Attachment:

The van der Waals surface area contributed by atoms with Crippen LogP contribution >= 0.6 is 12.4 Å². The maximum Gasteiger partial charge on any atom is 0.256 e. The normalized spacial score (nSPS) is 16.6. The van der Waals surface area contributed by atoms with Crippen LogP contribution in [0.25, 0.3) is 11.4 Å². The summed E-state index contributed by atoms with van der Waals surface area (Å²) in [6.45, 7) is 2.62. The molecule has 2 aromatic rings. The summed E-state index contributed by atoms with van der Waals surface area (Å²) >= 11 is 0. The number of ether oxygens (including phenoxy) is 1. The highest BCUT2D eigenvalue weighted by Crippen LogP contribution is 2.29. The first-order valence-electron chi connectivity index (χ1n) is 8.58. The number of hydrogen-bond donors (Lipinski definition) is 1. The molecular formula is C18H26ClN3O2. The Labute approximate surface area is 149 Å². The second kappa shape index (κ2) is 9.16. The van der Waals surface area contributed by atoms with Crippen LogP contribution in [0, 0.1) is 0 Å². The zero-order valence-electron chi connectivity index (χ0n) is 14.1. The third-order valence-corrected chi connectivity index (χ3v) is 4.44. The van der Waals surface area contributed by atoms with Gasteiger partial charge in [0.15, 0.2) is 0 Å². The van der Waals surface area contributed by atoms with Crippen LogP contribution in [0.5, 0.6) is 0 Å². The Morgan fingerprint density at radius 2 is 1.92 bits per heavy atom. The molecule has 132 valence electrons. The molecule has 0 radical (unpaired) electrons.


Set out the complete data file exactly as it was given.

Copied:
The van der Waals surface area contributed by atoms with Crippen LogP contribution >= 0.6 is 12.4 Å². The maximum Gasteiger partial charge on any atom is 0.256 e. The normalized spacial score (nSPS) is 16.6. The van der Waals surface area contributed by atoms with Crippen LogP contribution in [0.25, 0.3) is 11.4 Å². The summed E-state index contributed by atoms with van der Waals surface area (Å²) in [6.45, 7) is 2.62. The molecule has 2 aromatic rings. The summed E-state index contributed by atoms with van der Waals surface area (Å²) >= 11 is 0. The number of ether oxygens (including phenoxy) is 1. The highest BCUT2D eigenvalue weighted by Crippen LogP contribution is 2.29. The first-order valence-electron chi connectivity index (χ1n) is 8.58. The number of hydrogen-bond donors (Lipinski definition) is 1. The molecular formula is C18H26ClN3O2. The Labute approximate surface area is 149 Å². The second kappa shape index (κ2) is 9.16. The van der Waals surface area contributed by atoms with Crippen LogP contribution in [0, 0.1) is 0 Å². The zero-order valence-electron chi connectivity index (χ0n) is 14.1. The third-order valence-corrected chi connectivity index (χ3v) is 4.44. The van der Waals surface area contributed by atoms with Gasteiger partial charge in [0.15, 0.2) is 0 Å². The van der Waals surface area contributed by atoms with Crippen LogP contribution in [0.5, 0.6) is 0 Å². The Morgan fingerprint density at radius 2 is 1.92 bits per heavy atom. The molecule has 132 valence electrons. The molecule has 0 radical (unpaired) electrons.